Gus continued working at St. Clair, where he tied the course record with a 66, before he was drafted into the U.S. Army. Gus served three years during World War II before getting out of the service in 1945.
Gus returned home to St. Clair and went back to caddying. Then, in 1947, a job opened up for a head professional at Edgewood Country Club in Pittsburgh, Pa.
He held the post for 30 years and, along the way, set the course record of 66, which still stands.
During his time in Pennsylvania, Gus played in the State Open, at which he put together one of the most memorable performance’s of his career. Gus approached the 18th hole, a par 4, having shot 1-under par through the first 17 holes. In front of an entire gallery of spectators, Gus knocked in his second shot.
“The entire hillside burst into a standing ovation,” Gus says. “That was a standout (moment), because it was the State Open.”
Gus moved to Florida in 1985 — to Plantation Country Club near Palm Beach. He also reconnected with Betty, whom he had met years earlier.
Similar to her husband, Betty picked up the game of golf at a young age. She was 10 when her father, also a PGA professional, began giving her lessons. A native of Western Pennsylvania, Betty moved to Florida in 1949 with her family. Twenty years later, her father became the head pro at Plantation. Betty managed the pro shop, a position she held for 21 years, before marrying Gus.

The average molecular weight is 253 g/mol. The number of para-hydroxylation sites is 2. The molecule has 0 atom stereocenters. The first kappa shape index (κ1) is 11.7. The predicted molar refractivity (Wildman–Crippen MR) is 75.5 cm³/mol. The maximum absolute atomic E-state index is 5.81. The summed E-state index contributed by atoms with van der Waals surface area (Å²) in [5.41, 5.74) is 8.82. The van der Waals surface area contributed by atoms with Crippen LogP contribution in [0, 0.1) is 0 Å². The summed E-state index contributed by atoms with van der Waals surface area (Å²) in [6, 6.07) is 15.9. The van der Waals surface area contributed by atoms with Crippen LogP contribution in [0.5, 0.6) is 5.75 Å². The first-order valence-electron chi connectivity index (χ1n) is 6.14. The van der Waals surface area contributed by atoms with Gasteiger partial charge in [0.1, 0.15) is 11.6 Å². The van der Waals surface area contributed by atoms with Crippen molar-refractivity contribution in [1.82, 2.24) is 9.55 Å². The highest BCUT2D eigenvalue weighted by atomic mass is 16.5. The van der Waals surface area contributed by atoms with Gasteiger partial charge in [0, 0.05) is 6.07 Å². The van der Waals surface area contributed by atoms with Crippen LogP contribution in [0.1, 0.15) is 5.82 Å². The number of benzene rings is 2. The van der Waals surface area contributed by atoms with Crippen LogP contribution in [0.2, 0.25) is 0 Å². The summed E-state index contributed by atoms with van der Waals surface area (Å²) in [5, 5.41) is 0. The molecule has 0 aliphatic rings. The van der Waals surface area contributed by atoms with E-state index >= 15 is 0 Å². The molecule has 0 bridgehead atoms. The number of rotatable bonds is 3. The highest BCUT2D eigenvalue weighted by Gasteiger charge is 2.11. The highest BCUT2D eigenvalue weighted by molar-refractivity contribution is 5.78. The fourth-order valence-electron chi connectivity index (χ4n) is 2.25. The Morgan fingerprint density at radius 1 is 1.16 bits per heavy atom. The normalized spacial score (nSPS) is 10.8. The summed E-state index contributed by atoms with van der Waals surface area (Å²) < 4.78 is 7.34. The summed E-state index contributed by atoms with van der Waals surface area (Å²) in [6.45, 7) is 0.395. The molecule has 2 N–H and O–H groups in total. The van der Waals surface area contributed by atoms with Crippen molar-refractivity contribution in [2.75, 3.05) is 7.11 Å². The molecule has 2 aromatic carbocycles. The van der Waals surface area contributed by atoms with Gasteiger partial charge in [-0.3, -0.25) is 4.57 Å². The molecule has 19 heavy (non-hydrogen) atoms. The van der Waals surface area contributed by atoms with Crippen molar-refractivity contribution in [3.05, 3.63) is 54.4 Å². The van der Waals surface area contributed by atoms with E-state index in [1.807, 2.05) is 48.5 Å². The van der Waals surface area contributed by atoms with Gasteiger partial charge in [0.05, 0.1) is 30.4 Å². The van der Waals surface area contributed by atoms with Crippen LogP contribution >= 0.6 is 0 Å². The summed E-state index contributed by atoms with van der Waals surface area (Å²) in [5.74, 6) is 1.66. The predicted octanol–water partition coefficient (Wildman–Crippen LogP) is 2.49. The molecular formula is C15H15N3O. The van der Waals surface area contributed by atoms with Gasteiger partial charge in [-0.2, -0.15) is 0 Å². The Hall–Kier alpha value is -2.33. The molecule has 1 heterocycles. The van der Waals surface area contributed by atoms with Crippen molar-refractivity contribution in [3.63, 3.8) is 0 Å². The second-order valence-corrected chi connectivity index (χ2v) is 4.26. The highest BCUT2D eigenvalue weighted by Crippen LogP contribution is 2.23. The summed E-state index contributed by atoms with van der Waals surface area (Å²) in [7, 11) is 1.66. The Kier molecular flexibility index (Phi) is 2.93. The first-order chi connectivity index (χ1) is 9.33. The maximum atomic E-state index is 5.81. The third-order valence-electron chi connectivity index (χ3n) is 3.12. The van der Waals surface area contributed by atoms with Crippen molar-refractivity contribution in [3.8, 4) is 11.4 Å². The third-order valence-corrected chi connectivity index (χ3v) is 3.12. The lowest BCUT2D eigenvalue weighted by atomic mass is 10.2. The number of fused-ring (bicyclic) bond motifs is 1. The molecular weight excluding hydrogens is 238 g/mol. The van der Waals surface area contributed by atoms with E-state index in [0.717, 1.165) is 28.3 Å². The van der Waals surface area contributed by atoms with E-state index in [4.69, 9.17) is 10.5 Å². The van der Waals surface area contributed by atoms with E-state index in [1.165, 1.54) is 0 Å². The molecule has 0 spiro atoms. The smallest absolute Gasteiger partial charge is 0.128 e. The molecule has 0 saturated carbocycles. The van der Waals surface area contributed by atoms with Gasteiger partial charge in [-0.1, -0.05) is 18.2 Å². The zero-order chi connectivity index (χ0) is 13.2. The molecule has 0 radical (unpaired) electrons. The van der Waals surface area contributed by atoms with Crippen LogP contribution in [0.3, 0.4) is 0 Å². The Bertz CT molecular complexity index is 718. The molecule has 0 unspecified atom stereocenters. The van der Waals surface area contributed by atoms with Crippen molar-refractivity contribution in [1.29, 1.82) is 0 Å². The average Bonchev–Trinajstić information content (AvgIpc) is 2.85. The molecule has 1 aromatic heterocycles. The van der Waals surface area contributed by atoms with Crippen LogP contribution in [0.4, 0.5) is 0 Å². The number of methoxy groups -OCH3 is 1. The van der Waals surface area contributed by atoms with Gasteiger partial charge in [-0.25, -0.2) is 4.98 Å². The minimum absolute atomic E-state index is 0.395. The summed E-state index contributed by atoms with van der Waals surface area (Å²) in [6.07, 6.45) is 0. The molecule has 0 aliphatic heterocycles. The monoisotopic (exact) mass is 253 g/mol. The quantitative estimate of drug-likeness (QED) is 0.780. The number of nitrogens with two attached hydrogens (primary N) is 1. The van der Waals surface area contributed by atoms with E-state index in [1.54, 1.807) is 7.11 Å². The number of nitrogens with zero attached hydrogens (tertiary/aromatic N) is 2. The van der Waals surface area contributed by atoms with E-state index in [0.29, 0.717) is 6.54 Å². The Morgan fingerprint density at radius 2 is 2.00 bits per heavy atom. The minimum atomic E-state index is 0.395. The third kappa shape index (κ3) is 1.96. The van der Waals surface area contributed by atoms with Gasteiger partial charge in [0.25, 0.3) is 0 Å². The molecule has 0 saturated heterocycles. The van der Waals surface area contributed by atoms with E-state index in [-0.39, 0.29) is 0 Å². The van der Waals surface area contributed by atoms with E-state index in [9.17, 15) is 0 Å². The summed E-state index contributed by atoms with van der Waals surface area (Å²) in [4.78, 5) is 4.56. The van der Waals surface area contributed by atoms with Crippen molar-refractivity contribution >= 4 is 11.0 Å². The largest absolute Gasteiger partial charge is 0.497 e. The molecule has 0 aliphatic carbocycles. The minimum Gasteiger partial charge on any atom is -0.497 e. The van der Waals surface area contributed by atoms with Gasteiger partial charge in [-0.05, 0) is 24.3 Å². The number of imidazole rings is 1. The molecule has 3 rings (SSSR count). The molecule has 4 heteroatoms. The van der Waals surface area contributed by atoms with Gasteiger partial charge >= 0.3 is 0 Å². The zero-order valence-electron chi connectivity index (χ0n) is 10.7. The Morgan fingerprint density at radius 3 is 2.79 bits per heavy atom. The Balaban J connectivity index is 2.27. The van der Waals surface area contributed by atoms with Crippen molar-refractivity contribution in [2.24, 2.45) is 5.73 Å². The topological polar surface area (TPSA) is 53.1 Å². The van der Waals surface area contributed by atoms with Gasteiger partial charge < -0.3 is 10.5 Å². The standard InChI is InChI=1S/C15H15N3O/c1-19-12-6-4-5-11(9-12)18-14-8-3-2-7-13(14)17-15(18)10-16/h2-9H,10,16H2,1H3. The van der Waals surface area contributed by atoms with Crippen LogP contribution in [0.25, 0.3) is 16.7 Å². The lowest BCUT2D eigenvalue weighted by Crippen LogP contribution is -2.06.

“My dad always gave me free lessons,” Betty says. “He passed away, and I wanted more free lessons, so I married Gus.”
The couple moved to Palm-Aire in 1988 and since then, they’ve become engrained in the community through their love of the game.
“She’ll give you all you can handle,” Gus says. “She’s got no quit in her. It’s just nice to play with her. You’ll never hear her complain about a missed putt. Playing the game to her was a game that was enjoyable to play. Everyone likes to play golf with her.”
Today, Gus continues to play golf two or three times a week. But there was a time nearly a decade ago that he wasn’t sure he would ever be able to play the game he loved again.
Gus was out on the course when he felt a sharp pain in his back. He soon found out that a port near his heart had caused an infection in his spine. Gus underwent treatment every day for four months.
“I never thought I would play golf again,” Gus says. “I could hardly walk, and I lost about 18 pounds.”
Eventually, Gus got stronger and was able to return to the course. He started out by setting a goal for himself of hitting 110 for 18 holes, and as he continued to improve, he set his par even lower.
Now, every time he steps onto the green, Gus has his sights set on hitting 90.
“If I shoot my age, then I’ll say I had a bad game,” Gus says.
And although Gus may not be the golfer he once was, he remains dedicated to the sport that has given him so much.
“As long as I was alive, I knew I would play,” Gus says. “I wasn’t thinking about the years. I just knew as long as I was hitting golf balls, then I would play golf.”
Contact Jen Blanco at [email protected].